old and his mother, Tennessee A. Haggard, appears to have been the conservator
for him until he came of age. In 1898, Malachi married Clara Davidson and
the couple had three children. Their 150-acre farm produced grains and vegetables
and supported swine, mules, horses and oxen.
At the death of his father in 1918, James Herbert
Haggard became the owner of the farm. Under his ownership and with the help of
his wife, Mary Frances Haggard and their five children, the farming operation expanded
to nearly 550 acres that produced corn, wheat, barley, hay, cattle, swine and
sheep. Mr. and Mrs. Haggard were progressive farmers, taking advantage of new
information and improvements in agriculture.
Haggard was a
charter member of the Wayne County Farm Bureau and a founding member of the
Wayne Farmers Cooperative. Records show he used the services of the UT
Extension Office in Wayne
County as early as 1928
to produce better crops and livestock. Mrs. Haggard was an active and longtime
member of Home Demonstration Clubs and was a “High Point Woman” in Wayne County
in 1939. In 1925 the building of U. S. Highway 64, a major route running from North Carolina’s coast
through western states, impacted the Haggard Farm. During this generation, the
family acquired electricity and single-party telephone lines for the first
Currently, the farm is owned by Martin L. Haggard
Sr., Larry M. Haggard and the Haggard Family, Limited Partnership, consisting
of Sibyl Haggard, Martin L. Haggard Jr. and James Allan Haggard. Three
generations live on the farm today, including Mr. and Mrs. Larry Haggard, son
John, and grandson Tresten, and Sibyl Haggard, widow of Martin Haggard Sr.
The home place of James Herbert and Mary Frances Haggard is still
standing. and John Haggard currently makes the house his home. A large barn that
was built prior to 1950 is used for livestock and storing hay. Martin Haggard
Jr. and James Haggard, with the help of their sons, harvest the hay and have
about 400 head of cattle and 30 horses.
Photo (top): A sheep herd on the Haggard Farm.
Photo (bottom): With the the new innovations of plumbing and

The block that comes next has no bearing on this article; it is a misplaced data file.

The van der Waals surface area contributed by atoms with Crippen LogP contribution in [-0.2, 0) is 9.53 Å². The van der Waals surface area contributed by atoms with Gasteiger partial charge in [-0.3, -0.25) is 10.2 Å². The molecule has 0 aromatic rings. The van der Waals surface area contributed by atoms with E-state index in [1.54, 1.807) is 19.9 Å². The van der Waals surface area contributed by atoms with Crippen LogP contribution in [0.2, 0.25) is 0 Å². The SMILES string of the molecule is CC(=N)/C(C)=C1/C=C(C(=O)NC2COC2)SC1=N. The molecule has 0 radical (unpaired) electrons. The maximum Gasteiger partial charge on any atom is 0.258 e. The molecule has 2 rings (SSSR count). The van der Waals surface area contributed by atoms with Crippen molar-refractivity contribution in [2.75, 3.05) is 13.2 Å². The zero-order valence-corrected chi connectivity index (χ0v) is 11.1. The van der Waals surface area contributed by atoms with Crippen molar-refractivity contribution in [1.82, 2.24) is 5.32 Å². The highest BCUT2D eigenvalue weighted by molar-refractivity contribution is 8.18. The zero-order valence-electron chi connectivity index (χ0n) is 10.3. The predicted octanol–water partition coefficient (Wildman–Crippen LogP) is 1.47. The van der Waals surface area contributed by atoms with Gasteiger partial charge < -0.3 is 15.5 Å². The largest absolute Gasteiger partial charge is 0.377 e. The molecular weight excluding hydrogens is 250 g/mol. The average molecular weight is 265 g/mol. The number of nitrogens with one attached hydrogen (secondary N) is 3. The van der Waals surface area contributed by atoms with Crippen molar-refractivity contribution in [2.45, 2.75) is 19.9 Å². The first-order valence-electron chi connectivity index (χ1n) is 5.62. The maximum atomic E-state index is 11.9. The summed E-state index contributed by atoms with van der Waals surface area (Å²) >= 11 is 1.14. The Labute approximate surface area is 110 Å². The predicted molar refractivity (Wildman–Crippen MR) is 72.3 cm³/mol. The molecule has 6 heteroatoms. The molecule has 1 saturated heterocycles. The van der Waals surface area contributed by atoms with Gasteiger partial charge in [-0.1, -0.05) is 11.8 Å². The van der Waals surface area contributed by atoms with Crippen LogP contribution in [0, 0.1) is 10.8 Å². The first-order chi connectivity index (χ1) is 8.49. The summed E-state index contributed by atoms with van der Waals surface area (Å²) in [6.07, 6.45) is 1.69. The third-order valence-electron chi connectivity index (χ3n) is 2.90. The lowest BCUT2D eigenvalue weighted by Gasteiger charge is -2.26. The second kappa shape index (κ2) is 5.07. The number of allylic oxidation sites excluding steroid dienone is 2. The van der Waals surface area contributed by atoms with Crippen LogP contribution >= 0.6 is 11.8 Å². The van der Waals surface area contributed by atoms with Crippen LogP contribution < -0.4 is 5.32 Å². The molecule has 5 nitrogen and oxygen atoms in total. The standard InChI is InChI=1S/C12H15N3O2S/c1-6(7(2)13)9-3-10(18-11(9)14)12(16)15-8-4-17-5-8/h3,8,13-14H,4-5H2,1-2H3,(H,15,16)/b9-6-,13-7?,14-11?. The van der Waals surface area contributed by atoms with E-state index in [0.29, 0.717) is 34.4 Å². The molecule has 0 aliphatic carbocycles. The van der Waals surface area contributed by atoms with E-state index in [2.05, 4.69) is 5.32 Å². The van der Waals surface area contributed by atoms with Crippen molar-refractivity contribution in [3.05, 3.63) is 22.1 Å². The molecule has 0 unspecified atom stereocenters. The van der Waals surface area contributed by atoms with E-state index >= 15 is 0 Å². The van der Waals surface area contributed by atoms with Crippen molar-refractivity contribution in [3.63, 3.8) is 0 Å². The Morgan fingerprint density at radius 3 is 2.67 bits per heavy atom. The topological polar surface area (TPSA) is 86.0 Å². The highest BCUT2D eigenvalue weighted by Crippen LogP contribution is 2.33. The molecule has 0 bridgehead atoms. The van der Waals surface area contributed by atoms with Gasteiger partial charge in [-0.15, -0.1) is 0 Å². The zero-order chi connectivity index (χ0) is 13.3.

electricity, farm families had for the first time some modern
convienences. In this photo, Mrs. Haggard celebrates her new kitchen
Lila Sharpe Turnbrow
The Sharpe Farm is located twelve miles northeast of Waynesboro in the Ashland
community and was founded by John Sharpe in 1887. On 345 acres, John raised
wheat, corn, cattle, and hogs. Married to Margaret Whiteside, the couple had
seven children. Their son, James L. Sharpe became the second owner to own the
James’s ownership, the farm produced cattle, hogs, hay and orchids. In addition
to managing the farm, James and his wife Martha Delila Whitwell had twelve
children. According to the family, during James’s ownership, the barn was
struck by lightning during a thunderstorm. The lightning killed several horses
and other livestock in the barn. A year after this incident, lightning struck a
tree near the house and killed one of James’s sons.
1979, the grandchildren of the founder, Wilson Sharpe and Lila Sharpe Turnbrow
acquired the farm. Today, Wilson and Lila continue to manage the farm but they
rent out the land to non-family members who raise corn and soybeans.
Bobbie and Doris Stults
Located near Iron City,
Tennessee is the Stults Farm that
was founded in 1867 by W. M. Dalton. On 137 acres, W. M. cultivated corn,
tobacco and timber. In addition, he raised dairy cattle and hogs. Although he
married a woman named Martha Dalton, they had no children.
As time move on, the couple’s nephew John Hayes acquired
the farm. Along with his wife, Francis, they had five children. Their names
were Kelly, Emmer, Eller, Nannie and Mary Jo.
In 1994, the great nephew of the founder, Bobbie Stults
became the owner of the land. Today, Bobbie, his wife Doris and their sons’
families live on the farm. The farm currently produces corn, soybeans and